Global Headlines (Issue 3)

by Margaret Cartee, Reporter

COP26 concludes discussions on future climate action for this year

President Joe Biden speaks at the UN Climate Change Conference in Scotland. (Provided by

Climate negotiations at the UN Conference (COP26) in Glasgow, Scotland, concluded on Nov. 13 as world leaders finalized their future plans to rectify the climate crisis. The focus points of the conference included reducing methane emissions, slowing down deforestation, funding more research into green technologies and lowering the use of coal, according to Associated Press (AP). Specifically, leaders hope to keep the temperature under 1.5 degrees, after the promise from the Paris Agreement which established that number. For this year in particular, the wealthier nations at the conference worked to reconcile with the poorer countries by committing to keep their promise which was supposed to be fulfilled in 2020 — mobilizing $100 billion per year to help low income countries deal with the effects of climate change. Now they estimate that they can reach that goal in 2023. 99 institutions, including the U.S. Department of Energy and the World Health Organization (WHO), pledged at the summit to help launch the Adaptation Research Alliance (ARA) to increase investments in climate action. In a speech outside COP26, climate activist Greta Thunberg announced that she doubts the efficacy of COP26

“The COP has turned into a PR event where leaders are giving beautiful speeches and announcing fancy commitments and targets while behind the curtains, the governments of the global North countries are still refusing to take any drastic climate action,” Thunberg said.

Yearlong civil war in Ethiopia continues as the government calls a state of emergency

Ethiopian and American soldiers interact before a training event. (Provided by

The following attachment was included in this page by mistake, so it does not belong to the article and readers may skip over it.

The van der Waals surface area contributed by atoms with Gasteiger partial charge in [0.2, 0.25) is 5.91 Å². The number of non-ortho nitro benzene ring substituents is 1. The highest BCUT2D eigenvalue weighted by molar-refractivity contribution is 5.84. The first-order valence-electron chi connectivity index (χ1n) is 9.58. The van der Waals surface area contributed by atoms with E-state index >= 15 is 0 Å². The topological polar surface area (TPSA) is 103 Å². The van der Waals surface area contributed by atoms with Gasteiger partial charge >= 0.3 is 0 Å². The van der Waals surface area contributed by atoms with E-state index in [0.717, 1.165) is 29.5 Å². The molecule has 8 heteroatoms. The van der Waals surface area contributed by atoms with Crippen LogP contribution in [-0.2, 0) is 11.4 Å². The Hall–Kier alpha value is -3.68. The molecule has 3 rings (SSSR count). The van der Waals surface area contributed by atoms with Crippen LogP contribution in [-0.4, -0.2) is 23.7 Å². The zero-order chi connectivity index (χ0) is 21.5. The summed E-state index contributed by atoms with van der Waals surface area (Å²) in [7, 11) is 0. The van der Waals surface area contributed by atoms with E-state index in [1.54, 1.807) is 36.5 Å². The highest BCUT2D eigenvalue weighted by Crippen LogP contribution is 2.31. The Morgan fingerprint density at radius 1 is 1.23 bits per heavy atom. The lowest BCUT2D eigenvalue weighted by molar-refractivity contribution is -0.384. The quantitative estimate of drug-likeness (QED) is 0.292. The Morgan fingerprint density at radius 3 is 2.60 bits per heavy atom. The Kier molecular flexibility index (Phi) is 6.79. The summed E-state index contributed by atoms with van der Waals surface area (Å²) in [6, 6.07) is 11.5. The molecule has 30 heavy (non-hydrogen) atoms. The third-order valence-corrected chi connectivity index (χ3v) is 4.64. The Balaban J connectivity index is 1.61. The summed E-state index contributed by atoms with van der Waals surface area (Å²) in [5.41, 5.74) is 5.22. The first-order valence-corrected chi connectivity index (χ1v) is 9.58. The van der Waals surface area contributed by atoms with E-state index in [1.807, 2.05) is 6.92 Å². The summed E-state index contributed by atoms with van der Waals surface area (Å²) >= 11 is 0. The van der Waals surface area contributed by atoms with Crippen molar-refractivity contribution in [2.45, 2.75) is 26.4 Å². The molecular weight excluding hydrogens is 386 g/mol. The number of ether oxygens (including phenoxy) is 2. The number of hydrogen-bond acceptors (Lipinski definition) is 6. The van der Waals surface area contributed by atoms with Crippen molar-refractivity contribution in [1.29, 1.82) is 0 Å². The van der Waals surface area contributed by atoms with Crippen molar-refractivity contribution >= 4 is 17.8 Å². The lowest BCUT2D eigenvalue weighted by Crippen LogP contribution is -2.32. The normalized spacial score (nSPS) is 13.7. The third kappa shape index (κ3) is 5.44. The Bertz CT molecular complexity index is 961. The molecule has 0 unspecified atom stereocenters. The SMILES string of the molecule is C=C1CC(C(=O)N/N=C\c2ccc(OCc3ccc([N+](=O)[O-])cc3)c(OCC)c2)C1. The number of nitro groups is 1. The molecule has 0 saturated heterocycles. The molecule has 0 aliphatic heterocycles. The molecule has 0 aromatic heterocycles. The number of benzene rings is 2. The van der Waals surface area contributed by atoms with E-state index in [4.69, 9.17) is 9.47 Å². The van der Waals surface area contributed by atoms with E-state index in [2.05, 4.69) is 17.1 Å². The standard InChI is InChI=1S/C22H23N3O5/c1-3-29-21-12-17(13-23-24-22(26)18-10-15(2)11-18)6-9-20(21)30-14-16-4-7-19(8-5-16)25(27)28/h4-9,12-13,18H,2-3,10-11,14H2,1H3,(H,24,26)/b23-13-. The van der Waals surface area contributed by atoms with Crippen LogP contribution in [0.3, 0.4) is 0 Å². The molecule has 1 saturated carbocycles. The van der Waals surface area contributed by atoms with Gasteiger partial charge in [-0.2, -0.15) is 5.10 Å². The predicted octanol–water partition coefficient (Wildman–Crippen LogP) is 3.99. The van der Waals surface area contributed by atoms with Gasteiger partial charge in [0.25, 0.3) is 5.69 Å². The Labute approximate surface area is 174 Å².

This month marks one year of civil war in Ethiopia between the Tigray People’s Liberation Front and the Ethiopian government, which called a state of emergency on Nov. 2. Currently, Tigray forces threaten to claim Addis Ababa, Ethiopia’s capital city, according to AP News. Ethiopian Prime Minister and Noble Peace Prize Winner Abiy Ahmed is not willing to negotiate with Tigray forces for peace talks and has instead taken to Facebook to rally support. According to AP News, the statement by Abiy, which Facebook deleted on account of inciting violence, said, “[t]he obligation to die for Ethiopia belongs to all of us.” Tigray is suffering under the Ethiopian government’s blockade and has not been able to receive any humanitarian aid since Oct. 18. Under emergency authorizations, Ethiopian officials are searching Tigrayan houses for evidence to prove affiliation with the civil war and detaining suspects.

Japanese Prime Minister reelected, pledges to help relieve the COVID-19 crisis

Former Japanese Foreign Minister and current Prime Minister Fumio Kishida shakes hands with former U.S. Secretary of State John Kerry. (Provided by

Japanese Prime Minister Fumio Kishida was reelected by the Parliament on Nov. 10 after taking office about a month ago on Oct. 4. Kishida became Prime Minister at an unusual time this year because he replaced Yoshihide Suga only a year after Suga took office. In his press conference, Kishida echoed his statement from early October, once again placing importance on COVID-19, specifically on increasing hospital capacities and offering booster shots starting next month. Kishida also noted that he would assemble a trillion-yen package for economic relief and emergency support. At COP26, Kishida spoke about Japan’s actions to address climate change and promised Japan’s diligence in taking action against climate change. Additionally, he continued on to discuss measures that Japan would take to contribute, including funding more green research and increasing sources of renewable energy.

Europe becomes ‘epicentre of the pandemic’ as new cases rapidly increase

In the past few weeks, Europe has struggled with a second wave of COVID-19. (Provided by

Dr. Hans Kluge, the WHO Regional Director for Europe, announced in a speech on Nov. 4 about COVID-19 that Europe has had an over 55% increase in COVID-19 cases. In the last week of October, Europe had about 1.8 million new cases out of a population of about 900 million, according to Dr. Kluge’s speech. As of Tuesday, 54.5% of people in Europe and central Asia have been fully vaccinated, but two countries, Armenia and Kyrgyzstan, have a complete vaccination rate of less than 20%, at 10.9% and 12.4% respectively.

“Europe is back at the epicentre of the pandemic,” Dr. Kluge said in the statement.

Vaccinations in Europe have proved effective, according to Dr. Kluge. Although there are record numbers of new cases per day, the number of new deaths has not exceeded the peak amount and has stayed at around half of peak levels, according to the WHO. Kluge concluded the conference by warning people to “stay cautious” and “stay ahead of the virus.”